Early last week, The Revel couldn’t find a buyer, even for pennies on the dollar.The hotel and casino, which many hoped would reinvigorate Atlantic City, is soon to be a 57-story testament to the decline of what was the country’s second largest gambling market.
But, Pennsylvania has overtaken Atlantic City recently in the ultra-competitive northeast casino market. Since 2006, when the first Pennsylvania casino opened, Atlantic City’s revenues have declined from $5.2 billion to $2.86 billion last year. While online gambling hasn’t taken off the way that many lawmakers thought (hoped), it is another competitor for the gambling dollar.
So, why did Revel fail? Was it overbuilt? Was the timing just wrong? In the two years it was open, it was never profitable. I am not going to guess, but it’s obvious that since no one else is stepping up to take over the 1,399-room hotel, the consensus is that there isn’t demand in the market for the product.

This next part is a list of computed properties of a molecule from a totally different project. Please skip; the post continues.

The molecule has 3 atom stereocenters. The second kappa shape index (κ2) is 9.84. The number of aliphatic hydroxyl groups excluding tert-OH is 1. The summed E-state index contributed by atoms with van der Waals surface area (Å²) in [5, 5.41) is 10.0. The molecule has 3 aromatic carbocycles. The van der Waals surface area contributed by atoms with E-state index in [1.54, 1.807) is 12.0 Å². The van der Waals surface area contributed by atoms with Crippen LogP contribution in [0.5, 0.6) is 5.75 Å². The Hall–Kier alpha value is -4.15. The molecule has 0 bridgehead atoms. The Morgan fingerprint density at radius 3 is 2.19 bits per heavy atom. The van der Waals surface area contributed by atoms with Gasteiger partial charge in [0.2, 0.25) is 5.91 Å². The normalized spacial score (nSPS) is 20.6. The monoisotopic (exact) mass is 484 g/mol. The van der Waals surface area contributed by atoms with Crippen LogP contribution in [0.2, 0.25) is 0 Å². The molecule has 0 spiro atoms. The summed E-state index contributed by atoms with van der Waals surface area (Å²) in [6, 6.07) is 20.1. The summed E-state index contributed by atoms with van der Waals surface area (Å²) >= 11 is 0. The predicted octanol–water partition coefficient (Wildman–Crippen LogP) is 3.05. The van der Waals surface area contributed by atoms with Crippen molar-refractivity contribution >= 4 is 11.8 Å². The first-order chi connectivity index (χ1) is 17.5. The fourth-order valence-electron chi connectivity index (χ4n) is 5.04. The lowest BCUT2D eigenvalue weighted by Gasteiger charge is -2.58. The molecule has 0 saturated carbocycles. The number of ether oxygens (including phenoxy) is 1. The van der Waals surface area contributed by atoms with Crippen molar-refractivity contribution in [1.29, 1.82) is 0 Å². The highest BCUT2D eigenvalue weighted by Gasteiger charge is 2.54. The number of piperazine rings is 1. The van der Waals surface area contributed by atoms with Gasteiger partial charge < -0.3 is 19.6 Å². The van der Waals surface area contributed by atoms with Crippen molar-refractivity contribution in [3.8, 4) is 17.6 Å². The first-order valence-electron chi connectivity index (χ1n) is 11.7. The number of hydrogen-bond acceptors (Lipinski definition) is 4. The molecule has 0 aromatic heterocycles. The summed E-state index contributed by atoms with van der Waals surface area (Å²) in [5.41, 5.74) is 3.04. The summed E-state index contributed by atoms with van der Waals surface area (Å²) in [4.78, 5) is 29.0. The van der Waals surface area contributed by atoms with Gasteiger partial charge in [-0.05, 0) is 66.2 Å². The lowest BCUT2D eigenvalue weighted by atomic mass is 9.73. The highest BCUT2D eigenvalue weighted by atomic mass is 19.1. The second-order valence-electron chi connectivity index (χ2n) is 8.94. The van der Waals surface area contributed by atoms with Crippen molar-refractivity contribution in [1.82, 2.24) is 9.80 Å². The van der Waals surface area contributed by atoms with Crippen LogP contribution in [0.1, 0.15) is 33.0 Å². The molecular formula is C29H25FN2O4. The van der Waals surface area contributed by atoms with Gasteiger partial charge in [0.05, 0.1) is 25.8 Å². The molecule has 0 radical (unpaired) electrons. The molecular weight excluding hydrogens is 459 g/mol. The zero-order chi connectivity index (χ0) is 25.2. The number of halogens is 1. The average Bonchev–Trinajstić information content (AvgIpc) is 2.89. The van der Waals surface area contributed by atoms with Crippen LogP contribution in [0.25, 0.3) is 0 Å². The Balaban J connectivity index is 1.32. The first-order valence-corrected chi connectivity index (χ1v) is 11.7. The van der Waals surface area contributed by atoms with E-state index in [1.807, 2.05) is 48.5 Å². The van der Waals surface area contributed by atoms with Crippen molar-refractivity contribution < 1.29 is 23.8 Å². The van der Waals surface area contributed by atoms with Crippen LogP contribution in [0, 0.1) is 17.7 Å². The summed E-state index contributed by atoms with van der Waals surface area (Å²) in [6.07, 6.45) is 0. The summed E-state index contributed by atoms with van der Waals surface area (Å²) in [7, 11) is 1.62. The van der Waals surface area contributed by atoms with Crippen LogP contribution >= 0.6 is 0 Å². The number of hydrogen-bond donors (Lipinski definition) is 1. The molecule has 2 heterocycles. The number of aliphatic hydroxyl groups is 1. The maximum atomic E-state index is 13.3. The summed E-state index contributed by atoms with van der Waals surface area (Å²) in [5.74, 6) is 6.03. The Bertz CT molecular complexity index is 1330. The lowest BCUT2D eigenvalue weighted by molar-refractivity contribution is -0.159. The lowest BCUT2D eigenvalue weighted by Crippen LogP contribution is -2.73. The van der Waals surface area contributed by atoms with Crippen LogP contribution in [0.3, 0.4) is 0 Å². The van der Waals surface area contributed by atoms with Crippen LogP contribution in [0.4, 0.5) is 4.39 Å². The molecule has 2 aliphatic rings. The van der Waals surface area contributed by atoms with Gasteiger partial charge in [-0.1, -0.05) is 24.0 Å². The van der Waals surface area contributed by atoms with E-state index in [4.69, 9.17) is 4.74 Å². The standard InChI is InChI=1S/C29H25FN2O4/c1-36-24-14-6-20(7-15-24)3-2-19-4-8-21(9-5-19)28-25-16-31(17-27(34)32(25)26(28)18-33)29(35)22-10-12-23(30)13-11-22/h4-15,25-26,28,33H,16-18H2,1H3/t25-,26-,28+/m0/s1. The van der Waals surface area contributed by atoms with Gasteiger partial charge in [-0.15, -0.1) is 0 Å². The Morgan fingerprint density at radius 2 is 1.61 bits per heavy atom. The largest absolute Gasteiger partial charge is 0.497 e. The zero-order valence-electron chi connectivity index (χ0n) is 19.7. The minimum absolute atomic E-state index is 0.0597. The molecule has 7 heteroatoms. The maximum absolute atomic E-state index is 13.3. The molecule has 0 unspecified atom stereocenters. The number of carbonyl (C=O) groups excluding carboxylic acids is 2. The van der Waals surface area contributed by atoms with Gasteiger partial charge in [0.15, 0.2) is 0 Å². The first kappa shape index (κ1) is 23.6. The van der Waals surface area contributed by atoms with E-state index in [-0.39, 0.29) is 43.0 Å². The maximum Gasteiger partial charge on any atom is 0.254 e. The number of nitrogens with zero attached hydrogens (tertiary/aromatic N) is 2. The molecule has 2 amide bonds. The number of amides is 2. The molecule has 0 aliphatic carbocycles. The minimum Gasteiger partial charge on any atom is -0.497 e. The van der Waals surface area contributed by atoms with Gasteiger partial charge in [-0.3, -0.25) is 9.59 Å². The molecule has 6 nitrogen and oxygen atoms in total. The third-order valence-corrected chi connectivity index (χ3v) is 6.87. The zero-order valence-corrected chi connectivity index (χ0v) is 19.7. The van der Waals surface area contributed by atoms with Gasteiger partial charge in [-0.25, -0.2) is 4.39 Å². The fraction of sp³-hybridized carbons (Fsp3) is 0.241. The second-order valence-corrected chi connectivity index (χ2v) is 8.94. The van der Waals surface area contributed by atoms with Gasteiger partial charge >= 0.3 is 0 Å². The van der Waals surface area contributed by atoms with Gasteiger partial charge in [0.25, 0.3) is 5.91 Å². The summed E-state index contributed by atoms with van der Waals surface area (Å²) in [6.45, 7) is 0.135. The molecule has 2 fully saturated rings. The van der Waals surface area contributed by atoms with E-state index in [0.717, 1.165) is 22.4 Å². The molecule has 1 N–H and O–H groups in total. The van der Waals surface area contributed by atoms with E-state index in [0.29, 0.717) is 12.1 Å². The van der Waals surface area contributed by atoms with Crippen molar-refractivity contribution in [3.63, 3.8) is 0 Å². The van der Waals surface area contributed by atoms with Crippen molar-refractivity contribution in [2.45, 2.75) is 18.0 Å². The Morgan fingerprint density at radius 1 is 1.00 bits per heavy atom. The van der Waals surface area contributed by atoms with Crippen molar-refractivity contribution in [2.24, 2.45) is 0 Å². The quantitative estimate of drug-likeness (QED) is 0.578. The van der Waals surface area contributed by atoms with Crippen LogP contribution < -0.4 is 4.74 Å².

So, what happens now? Does someone come in at the last minute and save the 3,100 employees? Does someone buy it and convert it to high-end residential? As residential, it would have an almost unmatched amenity package in place, but what do you do with all of the retail and the casino? All of the rooms have ocean views, but I have to imagine it would be extremely cost prohibitive to convert the building.
While there are many questions surrounding the building, here’s what we know; it’s a gorgeous building and it will close on September 10. Past that, it’s all speculation.
What do you think should (or could) happen?